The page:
Walter Edgar

Outside Agitator: The Civil Rights Struggle of Cleveland Sellers Jr.

By Walter Edgar

Dr. Cleveland Sellers(Originally broadcast 10/26/18) - In 1968 state troopers gunned down black students protesting the segregation of a South Carolina bowling alley, killing three and injuring 28. The Orangeburg Massacre was one of the most violent moments of the Southern civil rights movement, and only one person served prison time in its aftermath: a young black man by the name of Cleveland Sellers Jr. Many years later, the state would recognize that Sellers was a scapegoat in that college campus tragedy and would issue a full pardon. Outside Agitator: The Civil Rights Struggle of Cleveland Sellers Jr. (2018,...

The State of Southern Cuisine

By Walter Edgar

Shrimp and grits, 21st century style.January and February gave us the State of the Union address and the State of the State address – important stuff. But, for a Southerner, there are specific, important areas of life in these United States that these addresses didn't cover – areas that we need to check on once in a while. So, in early 2019, what is the State of Southern Cuisine? Is it still making inroads in the food ways of other sections of the country? Are chain restaurants affecting what people in the South call ‘Southern Food?’ Who is innovating Southern Cuisine while staying true to traditions? To find out, Walter Edgar...

Columbia Native Brings Stories to the Big Screen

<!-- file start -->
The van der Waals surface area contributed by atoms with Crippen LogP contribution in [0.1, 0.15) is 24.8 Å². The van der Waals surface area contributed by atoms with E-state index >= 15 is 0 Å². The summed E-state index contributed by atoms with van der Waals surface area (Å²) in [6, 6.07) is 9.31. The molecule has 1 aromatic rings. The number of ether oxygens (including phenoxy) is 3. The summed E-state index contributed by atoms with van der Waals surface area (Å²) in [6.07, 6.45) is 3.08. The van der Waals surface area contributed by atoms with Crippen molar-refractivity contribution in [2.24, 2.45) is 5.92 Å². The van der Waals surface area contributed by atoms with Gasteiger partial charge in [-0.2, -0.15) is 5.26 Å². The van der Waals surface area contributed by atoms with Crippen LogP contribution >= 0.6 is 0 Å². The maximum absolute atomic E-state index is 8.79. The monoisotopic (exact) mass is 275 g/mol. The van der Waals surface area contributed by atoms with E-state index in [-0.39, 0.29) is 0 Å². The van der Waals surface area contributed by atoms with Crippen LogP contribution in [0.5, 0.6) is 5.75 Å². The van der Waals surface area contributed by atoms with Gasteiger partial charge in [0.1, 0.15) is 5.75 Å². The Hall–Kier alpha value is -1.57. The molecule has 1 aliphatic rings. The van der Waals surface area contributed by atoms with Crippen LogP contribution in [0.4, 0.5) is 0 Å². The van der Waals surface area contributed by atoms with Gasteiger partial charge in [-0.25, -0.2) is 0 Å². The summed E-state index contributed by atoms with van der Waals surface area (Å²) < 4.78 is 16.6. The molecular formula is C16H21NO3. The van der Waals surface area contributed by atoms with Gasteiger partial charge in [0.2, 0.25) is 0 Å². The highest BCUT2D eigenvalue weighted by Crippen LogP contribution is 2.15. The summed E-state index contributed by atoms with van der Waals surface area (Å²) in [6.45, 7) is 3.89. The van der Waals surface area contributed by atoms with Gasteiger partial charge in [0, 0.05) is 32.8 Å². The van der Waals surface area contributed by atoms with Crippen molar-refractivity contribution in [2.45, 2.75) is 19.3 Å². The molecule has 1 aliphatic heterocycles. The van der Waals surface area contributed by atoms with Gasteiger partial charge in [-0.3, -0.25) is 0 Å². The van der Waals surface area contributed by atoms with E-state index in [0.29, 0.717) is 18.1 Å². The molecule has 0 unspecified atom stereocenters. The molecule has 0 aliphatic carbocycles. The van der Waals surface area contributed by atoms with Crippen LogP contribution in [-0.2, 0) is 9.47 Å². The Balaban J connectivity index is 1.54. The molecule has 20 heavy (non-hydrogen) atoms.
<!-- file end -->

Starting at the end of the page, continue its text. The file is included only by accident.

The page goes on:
By Walter Edgar

Actor Jeremy Irvine portrays William Pitsenbarger in The Last Full Measure.The film producer, actor, and Columbia Native Julian Adams joins Walter Edgar to talk about his new film, The Last Full Measure , and to talk about his journey into the world of filmmaking. Adam’s previous features include Phantom (2013) and Amy Cook: The Spaces in Between (2009). The Last Full Measure tells the true story of William Pitsenbarger (Jeremy Irvine), an Air Force medic who saved over sixty men in one of the harshest battles of the Vietnam War. Offered the chance to escape on the last helicopter out of the combat zone, Pitsenbarger stayed behind to save and defend the lives of his...

Liberia, South Carolina: An African American Appalachian Community

By Walter Edgar

Soapstone Baptist Church sign, Liberia, S.C.In 2007, while researching mountain culture in upstate South Carolina, anthropologist John M. Coggeshall stumbled upon the small community of Liberia in the Blue Ridge foothills. There he met Mable Owens Clarke and her family, the remaining members of a small African American community still living on land obtained immediately after the Civil War. In his new book, Liberia, South Carolina: An African American Appalachian Community This intimate history tells the story of five generations of the Owens family and their friends and neighbors, chronicling their struggles through slavery,...

Journalist Robert Cox and the Newspaper That Published Dangerous Truths

By Walter Edgar